One of my followers on Instagram read the book and gave me rave reviews, making me promise to come through her neck of the woods to give her a signed copy when I was a famous novelist.  And when someone you don’t even know gives you that compliment…

Someone I barely knew who would sit quiet at the bar nursing hangovers was cheering me on.

And I thought I felt emotion writing the story.  Nope.  Not compared to the excitement of seeing people supporting my dream.

People who I’d lost contact with were suddenly my best friends.  These people see someone going after their dream and support it.

Is it a best seller?  No.  And that wasn’t the point, even though that would be nice.  The point of writing ‘A Day In October’ was to cry, and feel, and iron out emotions I felt, both at the time the story took place, and while I was soaking my keyboard.

Support is those strangers on Instagram who like and comment on the posts I write along with the photos I share, pushing me to continue and not give up the dream.  The way my parents have, since I was in second grade holding my first short story and thinking…holy shit…our kid can write?

So, for those of you who follow my posts here, on Facebook, and Instagram, from the bottom of my heart, I can’t thank you enough for pushing a stranger to become what he’s always wanted.  It’s a little late to get started, but it’s never too late to chase your dreams.

To those who have, and those who will…I love you for your enthusiastic support and I promise to keep going and never quit.

If you’d like to check out the story I published, follow the link below!  Again…thank you.A DAY IN OCTOBER COVER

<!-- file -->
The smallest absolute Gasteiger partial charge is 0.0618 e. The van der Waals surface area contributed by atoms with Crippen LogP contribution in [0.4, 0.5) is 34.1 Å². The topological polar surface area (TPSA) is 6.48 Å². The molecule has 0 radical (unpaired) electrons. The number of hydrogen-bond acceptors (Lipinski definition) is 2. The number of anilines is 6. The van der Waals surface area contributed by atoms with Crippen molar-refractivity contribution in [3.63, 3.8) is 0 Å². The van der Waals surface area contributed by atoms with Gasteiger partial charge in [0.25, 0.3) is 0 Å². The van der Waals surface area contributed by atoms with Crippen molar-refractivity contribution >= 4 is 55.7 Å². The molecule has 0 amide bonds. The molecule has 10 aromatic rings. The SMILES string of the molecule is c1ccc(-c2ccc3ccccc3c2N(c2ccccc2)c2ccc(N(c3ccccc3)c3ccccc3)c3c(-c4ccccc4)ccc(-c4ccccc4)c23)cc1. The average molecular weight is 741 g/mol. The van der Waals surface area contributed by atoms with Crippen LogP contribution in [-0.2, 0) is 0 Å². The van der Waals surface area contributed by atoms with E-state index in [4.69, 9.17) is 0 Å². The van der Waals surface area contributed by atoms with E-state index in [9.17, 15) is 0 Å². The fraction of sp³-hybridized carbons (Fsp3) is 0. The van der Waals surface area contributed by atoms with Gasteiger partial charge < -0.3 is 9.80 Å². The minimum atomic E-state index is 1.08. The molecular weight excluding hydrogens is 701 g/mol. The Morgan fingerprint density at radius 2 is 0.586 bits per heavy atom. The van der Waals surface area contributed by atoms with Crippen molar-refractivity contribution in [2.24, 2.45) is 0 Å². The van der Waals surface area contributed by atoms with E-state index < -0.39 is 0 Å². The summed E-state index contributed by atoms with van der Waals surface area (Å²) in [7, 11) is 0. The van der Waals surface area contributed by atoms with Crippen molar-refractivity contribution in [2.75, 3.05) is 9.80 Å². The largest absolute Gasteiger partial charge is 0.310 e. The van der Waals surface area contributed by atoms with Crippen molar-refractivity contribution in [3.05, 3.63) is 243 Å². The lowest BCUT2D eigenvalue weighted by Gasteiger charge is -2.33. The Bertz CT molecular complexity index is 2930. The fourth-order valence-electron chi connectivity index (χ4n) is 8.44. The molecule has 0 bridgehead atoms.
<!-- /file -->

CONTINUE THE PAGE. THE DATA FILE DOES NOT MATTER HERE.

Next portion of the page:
Much love,


‘A Day In October’ by Joel Buhs on Amazon

Little Update

Rough couple of weeks with ‘The Pepper House’.

For one, and this will sound weird if you aren’t a writer yourself, but Kate and I had a disagreement.  I had finished up this glorious scene, or at least I thought, where she and Jacob connect for the first time.

With another chapter under my belt and feeling like I was cresting the hill of writers block that had been torturing me the last couple of weeks, I decided I’d go for a walk and get some fresh air.  Put my earbuds in and listen to music and allow the camera to bounce on my hip.

I was ecstatic.  My two love interests had finally met, and it was looking good.

Then Kate decides she doesn’t’ want to meet Jacob at her work, but his.

Damn if it didn’t make more sense.  After all, their relationship is centered on photography and as such, should be the catalyst in their meeting.  It also finishes out that first act so much better than a typical meeting in a café.

So…back to the drawing board on that, but I feel pretty good about it.

Sometimes, listening to the voices in your head isn’t such a bad thing.